US 5473806 A
A method for avoiding cold welding of blind rivets, especially for the production of rivet connections between load carrying components in aircraft construction uses a not yet cured, curable adhesive to perform three functions, namely as a lubricant during setting of the blind rivet when the adhesive is not yet cured, to prevent cold welding between the shaft and the sleeve of the rivet, and as a seal and bond when the adhesive has cured. The blind rivet has a shaft or mandrel with a thickened end and a pulling end. The shaft has a conical section tapering from the thickened end to the pulling end. Grooves run around at least the conical section. The rivet mandrel or shaft is axially received in a rivet sleeve with a settable head. The not yet cured adhesive is provided in the grooves, especially along the conical section of the blind rivet. After the rivet has been set the adhesive hardens in the seam or gap to form the seal and bond. The result is a set blind rivet that has a structural strength equivalent to that of a solid rivet so that it can also meet higher structural strength requirements.
1. A method for preventing during setting cold welding between a rivet sleeve having a settable head and a conical rivet shaft having a pulling end and a setting end for setting said settable head of said rivet sleeve, comprising the following steps, said conical rivet shaft causing increasing radial compression forces during said setting of said settable head:
(a) making at least one of said rivet sleeve with its settable head and said conical rivet shaft of a material selected from the group consisting of aluminum, titanium and alloys of aluminum and titanium, whereby a tendency of cold welding exists between said rivet sleeve and said conical rivet shaft,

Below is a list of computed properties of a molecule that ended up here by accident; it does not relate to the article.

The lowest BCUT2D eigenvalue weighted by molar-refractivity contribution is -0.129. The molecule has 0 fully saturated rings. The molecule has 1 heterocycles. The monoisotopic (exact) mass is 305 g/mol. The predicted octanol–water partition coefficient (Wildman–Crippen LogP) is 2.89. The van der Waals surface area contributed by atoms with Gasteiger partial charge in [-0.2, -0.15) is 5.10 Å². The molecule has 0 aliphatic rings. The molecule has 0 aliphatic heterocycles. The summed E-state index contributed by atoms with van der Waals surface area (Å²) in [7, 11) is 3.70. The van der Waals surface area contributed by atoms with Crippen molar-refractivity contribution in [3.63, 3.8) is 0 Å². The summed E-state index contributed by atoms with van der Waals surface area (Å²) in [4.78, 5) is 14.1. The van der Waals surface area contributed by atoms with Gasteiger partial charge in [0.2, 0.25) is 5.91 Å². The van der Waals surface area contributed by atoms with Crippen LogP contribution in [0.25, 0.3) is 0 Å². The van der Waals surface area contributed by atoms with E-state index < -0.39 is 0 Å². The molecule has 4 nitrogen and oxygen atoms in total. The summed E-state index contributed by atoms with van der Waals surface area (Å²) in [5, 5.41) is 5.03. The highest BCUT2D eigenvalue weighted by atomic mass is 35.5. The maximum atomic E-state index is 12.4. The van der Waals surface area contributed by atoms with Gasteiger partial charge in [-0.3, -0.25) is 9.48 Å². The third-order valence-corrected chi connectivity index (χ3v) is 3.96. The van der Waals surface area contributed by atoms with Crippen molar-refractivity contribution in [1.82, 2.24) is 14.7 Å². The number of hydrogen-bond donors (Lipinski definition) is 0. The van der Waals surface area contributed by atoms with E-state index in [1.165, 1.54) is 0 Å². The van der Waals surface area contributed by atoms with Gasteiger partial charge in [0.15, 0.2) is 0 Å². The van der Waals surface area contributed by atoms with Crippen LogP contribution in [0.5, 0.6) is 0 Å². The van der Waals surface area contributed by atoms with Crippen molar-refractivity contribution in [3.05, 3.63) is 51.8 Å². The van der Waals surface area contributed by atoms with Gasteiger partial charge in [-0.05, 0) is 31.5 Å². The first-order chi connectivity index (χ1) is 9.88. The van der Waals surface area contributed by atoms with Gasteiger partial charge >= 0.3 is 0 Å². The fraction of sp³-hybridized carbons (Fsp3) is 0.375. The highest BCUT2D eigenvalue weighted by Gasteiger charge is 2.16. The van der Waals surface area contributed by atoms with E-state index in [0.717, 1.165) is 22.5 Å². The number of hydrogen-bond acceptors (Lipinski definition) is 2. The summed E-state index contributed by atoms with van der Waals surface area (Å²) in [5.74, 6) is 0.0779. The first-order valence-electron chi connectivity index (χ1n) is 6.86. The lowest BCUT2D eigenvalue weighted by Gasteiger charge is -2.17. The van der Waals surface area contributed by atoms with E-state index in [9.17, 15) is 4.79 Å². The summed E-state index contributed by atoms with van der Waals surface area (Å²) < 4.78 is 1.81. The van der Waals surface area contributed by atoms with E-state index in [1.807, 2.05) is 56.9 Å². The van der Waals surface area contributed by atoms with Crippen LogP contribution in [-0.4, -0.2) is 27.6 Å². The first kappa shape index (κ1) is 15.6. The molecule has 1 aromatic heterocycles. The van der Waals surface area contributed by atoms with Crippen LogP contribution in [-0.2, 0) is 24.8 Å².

(b) providing said conical rivet shaft with round grooves extending around said conical rivet shaft,
(c) filling said round grooves in said conical rivet shaft with a curable adhesive that has not yet been cured so that said adhesive can function as a lubricant when said conical rivet shaft is pulled for setting said settable head of said rivet sleeve,
(d) inserting said conical rivet shaft into said rivet sleeve and pulling said conical rivet shaft for setting said settable head before said curable adhesive cures so that said curable adhesive acts as a sliding enhancer or lubricant to prevent said cold welding, and
(e) curing said curable adhesive for forming a seal and an adhesive bond between said rivet sleeve and said conical rivet shaft, wherein said curable adhesive functions as a lubricant prior to curing and as a seal and a bond after curing.
2. The method of claim 1, further comprising enclosing said curable adhesive and a curing agent in separate microcapsules, filling said microcapsules into said round grooves and destroying said microcapsules at the beginning of said pulling of said conical rivet shaft for permitting said curable adhesive to function as a lubricant and mix with said curing agent, and then causing curing of said curable adhesive.